Liberian strife flares on eve of intervention
By Associated Press
© St. Petersburg Times
published July 31, 2003
MONROVIA, Liberia - An advance inspection team of a long-promised multinational peacekeeping force flew into Liberia's besieged capital Wednesday, as explosions and gunfire rocked Monrovia despite a new rebel pledge to cease fire.
Pressure built to get a peace force on the ground. The United States asked the U.N. Security Council to authorize what would be a West African-led force, quickly followed with a U.N. force by Oct. 1.
Nigerian military commanders and other West African and U.S. team members arrived in a Ghanaian military flight to the Liberian capital, where authorities said the team would assess conditions for a peace force promised after rebels opened their attack on the refugee-crowded capital in early June.
Greeted by Liberian and American officials, Nigerian Brig. Gen. Festus Okonkwo, who would oversee any West African deployment, said on arrival that the first peace forces would follow him in days - a time frame repeatedly held out by West African officials in recent weeks.
U.S. Ambassador John Negroponte introduced the resolution at a closed security council meeting and made clear the United States wants African nations to lead the multinational force.
"At the moment what we're talking about is providing support ... to bring peace to Liberia and to enable us to deal with this desperate humanitarian situation."
In Washington, Pentagon spokesman Lawrence Di Rita said it was "too early" to say whether U.S. Marines, expected to arrive off Liberia's coast in warships by Saturday, would take part on the ground.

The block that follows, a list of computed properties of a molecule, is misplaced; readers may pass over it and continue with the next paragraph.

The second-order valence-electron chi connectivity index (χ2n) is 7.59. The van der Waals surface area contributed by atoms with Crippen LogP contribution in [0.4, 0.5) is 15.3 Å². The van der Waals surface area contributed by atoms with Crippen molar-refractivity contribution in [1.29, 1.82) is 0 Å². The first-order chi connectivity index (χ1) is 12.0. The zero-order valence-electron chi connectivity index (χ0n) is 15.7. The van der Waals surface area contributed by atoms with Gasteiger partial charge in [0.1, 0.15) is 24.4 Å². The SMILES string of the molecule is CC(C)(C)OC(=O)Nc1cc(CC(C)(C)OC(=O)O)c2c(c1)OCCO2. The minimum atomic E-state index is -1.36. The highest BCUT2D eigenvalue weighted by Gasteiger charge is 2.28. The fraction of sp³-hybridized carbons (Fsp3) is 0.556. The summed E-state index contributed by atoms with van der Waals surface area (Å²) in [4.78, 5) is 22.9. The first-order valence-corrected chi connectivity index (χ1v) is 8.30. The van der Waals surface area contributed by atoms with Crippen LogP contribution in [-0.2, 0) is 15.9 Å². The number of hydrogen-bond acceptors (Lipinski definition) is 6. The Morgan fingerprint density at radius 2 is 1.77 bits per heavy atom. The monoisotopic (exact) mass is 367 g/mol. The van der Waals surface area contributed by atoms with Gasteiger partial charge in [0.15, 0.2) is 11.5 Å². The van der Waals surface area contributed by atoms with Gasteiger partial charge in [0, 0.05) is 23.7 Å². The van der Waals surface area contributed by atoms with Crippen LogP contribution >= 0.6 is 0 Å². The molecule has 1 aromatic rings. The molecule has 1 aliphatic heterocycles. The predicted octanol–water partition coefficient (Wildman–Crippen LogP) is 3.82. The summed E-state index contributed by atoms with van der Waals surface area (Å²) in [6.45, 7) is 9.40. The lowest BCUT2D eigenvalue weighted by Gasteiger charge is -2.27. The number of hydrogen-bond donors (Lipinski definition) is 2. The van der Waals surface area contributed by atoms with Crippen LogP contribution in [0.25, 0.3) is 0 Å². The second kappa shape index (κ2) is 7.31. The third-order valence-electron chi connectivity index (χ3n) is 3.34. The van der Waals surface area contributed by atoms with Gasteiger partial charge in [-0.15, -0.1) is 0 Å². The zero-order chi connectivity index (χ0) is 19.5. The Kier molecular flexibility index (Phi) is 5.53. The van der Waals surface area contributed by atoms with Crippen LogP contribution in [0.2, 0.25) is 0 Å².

President Bush repeated demands that a cease-fire be in place, and President Charles Taylor gone, before any U.S. involvement.
"I also want to remind you, the troop strength will be limited and the time frame will be limited, and we're working on that," Bush told a White House news conference Wednesday.
In Monrovia, residents in rebel-held parts of the bloodied capital held a rally to urge rebels to hold their ground until a peace force arrives - and to appeal to American forces to hurry.
"Uncle Sam must come at once," declared the slogan on one banner, among the crowd of hundreds of participants.
Residents said they fear looting and reprisal attacks on civilians if rebels withdraw from the city ahead of peacekeepers. Taylor's forces, largely unpaid and notorious for rights abuses, have robbed homes nightly during the two-month siege of the capital.
A rebel commander, Maj. Gen. As Shaeriff, promised ralliers "we'll not move an inch from Monrovia until peacekeepers arrive."
Insurgents are pressing a three-year campaign to take the capital and oust Taylor, a Libyan-trained guerrilla fighter who launched the American-founded West African nation into near-constant conflict in 1989.
The Bush administration has promised at least logistical support to what it says must be a West African- and U.N.-led peace effort.
West African leaders, taken aback by the surge in fighting and hopeful of more U.S. aid for the multimillion-dollar mission, have yet to deliver on what they have repeatedly described as imminent deployment. Liberia was founded by freed American slaves in the 19th century and had strong strategic ties to the United States during the Cold War.
The 10- to 12-member assessment team will work in Monrovia at least through Friday, West African bloc spokesman Sunny Ugoh said. Two Nigerian battalions, on standby as a vanguard force, will deploy only after the assessment, he said.
Six African countries - Nigeria, Ghana, Mali, Benin, Senegal and Togo - have promised a total of 3,250 troops for an eventual 5,000-strong peacekeeping force, according to a statement issued Wednesday by the Economic Community of West African States, the regional bloc arranging the force.
U.S. Ambassador John Blaney called the arrival of Okonkwo "an important step forward in the stabilization of Liberia."
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